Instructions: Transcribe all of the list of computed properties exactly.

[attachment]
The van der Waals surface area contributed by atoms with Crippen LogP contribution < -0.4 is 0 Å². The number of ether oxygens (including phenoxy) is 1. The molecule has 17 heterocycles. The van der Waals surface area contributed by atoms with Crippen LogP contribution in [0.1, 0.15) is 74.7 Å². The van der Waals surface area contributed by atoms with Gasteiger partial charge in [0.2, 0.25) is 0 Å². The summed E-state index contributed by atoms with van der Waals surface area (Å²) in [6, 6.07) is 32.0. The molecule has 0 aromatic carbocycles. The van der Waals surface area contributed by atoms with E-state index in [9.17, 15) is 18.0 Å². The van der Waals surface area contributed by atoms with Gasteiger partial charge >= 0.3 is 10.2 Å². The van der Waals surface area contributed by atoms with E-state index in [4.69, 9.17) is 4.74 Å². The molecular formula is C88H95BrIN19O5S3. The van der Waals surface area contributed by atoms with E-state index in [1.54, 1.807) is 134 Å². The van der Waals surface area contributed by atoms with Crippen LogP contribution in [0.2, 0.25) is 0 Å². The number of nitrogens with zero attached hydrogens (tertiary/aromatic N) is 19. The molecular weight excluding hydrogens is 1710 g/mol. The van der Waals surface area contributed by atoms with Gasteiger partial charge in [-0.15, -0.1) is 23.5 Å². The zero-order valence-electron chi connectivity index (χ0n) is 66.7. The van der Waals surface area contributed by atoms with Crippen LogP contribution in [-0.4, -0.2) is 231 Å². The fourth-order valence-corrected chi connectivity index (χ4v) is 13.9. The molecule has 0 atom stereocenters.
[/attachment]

The van der Waals surface area contributed by atoms with Crippen LogP contribution < -0.4 is 0 Å². The number of ether oxygens (including phenoxy) is 1. The molecule has 17 heterocycles. The van der Waals surface area contributed by atoms with Crippen LogP contribution in [0.1, 0.15) is 74.7 Å². The van der Waals surface area contributed by atoms with Gasteiger partial charge in [0.2, 0.25) is 0 Å². The summed E-state index contributed by atoms with van der Waals surface area (Å²) in [6, 6.07) is 32.0. The molecule has 0 aromatic carbocycles. The van der Waals surface area contributed by atoms with E-state index in [9.17, 15) is 18.0 Å². The van der Waals surface area contributed by atoms with Gasteiger partial charge >= 0.3 is 10.2 Å². The van der Waals surface area contributed by atoms with E-state index in [4.69, 9.17) is 4.74 Å². The molecular formula is C88H95BrIN19O5S3. The van der Waals surface area contributed by atoms with E-state index in [1.54, 1.807) is 134 Å². The van der Waals surface area contributed by atoms with Crippen LogP contribution in [0.2, 0.25) is 0 Å². The number of nitrogens with zero attached hydrogens (tertiary/aromatic N) is 19. The molecular weight excluding hydrogens is 1710 g/mol. The van der Waals surface area contributed by atoms with Gasteiger partial charge in [-0.15, -0.1) is 23.5 Å². The zero-order valence-electron chi connectivity index (χ0n) is 66.7. The van der Waals surface area contributed by atoms with Crippen LogP contribution in [-0.4, -0.2) is 231 Å². The fourth-order valence-corrected chi connectivity index (χ4v) is 13.9. The molecule has 0 atom stereocenters.